Sesame Street's New Muppet Reveals Her Mother Is Struggling With Addiction

Sesame Street has been evolving like so many other kids programs today, in an attempt to both diversify its character roster, and expand upon the kinds of topics that modern kids have to face. It's that latter agenda that has given rise to a new Sesame Street storyline, one that examines one Muppet character trying to deal with a parent's struggle with addiction. That character is Karli, who will appear in an online-only segment that will teach younger kids all about dealing with parental addiction, through video segments featuring both muppet and human characters. The series is part of the "Sesame Street in Communities" initiative that was launched by the Sesame Workshop non-profit behind the show.

The series sees "Elmo and other muppets learn about addiction, 'a sickness — but not the kind you catch like a cold,' and how to help their friend Karli cope with her mother getting treatment for her “grown-up problem." One segment that's (heartbreakingly) titled "It's Not Your Fault" helps children confront the guilt that may come with seeing a parent struggle with his/her addiction. Another segment introduces Salia, ten-year-old real-life girl who is also struggling with parental addiction, and becomes a supportive friend for Karli:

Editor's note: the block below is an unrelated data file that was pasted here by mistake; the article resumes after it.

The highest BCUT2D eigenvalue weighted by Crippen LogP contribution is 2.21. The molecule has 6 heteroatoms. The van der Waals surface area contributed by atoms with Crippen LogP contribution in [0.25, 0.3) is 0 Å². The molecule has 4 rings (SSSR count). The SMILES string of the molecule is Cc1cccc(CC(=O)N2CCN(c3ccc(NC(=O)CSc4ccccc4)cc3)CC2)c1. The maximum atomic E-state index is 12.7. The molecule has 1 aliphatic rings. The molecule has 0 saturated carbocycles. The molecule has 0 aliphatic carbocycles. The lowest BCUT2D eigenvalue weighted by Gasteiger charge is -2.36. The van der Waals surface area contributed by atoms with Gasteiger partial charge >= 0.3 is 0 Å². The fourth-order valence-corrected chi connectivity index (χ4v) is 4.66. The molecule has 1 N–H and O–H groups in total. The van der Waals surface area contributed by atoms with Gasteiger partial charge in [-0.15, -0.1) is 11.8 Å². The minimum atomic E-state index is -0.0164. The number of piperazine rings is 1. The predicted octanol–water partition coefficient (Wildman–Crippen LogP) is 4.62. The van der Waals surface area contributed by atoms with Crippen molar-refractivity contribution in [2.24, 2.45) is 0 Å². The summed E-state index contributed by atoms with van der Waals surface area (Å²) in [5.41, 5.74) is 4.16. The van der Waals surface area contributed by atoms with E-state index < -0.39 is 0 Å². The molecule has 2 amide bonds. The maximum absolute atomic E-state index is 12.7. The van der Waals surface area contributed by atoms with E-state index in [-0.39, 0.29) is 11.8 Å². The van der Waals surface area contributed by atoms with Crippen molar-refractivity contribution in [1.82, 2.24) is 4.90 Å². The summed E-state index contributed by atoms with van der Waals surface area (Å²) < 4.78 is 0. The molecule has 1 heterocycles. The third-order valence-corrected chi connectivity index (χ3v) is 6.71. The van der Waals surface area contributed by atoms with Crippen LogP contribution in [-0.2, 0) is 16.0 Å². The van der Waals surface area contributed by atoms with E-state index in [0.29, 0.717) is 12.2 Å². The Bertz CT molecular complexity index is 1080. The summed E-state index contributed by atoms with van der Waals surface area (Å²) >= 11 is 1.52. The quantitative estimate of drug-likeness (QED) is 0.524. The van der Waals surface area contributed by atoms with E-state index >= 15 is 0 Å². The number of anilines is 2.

"When my mom was having a hard time, I had lots of big feelings," Karli says. "I felt like I was the only one. Now, I met other kids like Salia and we can talk about it together."

Salia offers child-friendly examinations of parental addiction and what to do about it, in a language that kids can respond to, using her own experience with the issue as example:

“It feels good to help other children who went through what I went through,” Salia tells the audience. “I’m proud of Mom and Dad for asking for help and not using drugs and alcohol anymore.”

Sesame Workshop exists to tackle these very uncomfortable (yet very real) topics children must face in life, with past topics including homelessness, foster care, imprisonment, or even death. As for the topic of parental addiction, here's what Sesame Workshop president of social impact and philanthropy, Sherrie Westin, tells Yahoo!:

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"Karli first and foremost will help children who have a similar situation to feel less alone — and that’s so important to children whose parents are struggling ... For a child to know that it’s OK to talk about, and for a child to know that it’s OK to ask for help and for a child to know that it’s not their fault and that other children are experiencing this too is hugely important."

Catch Karli and Sesame Workshop, online.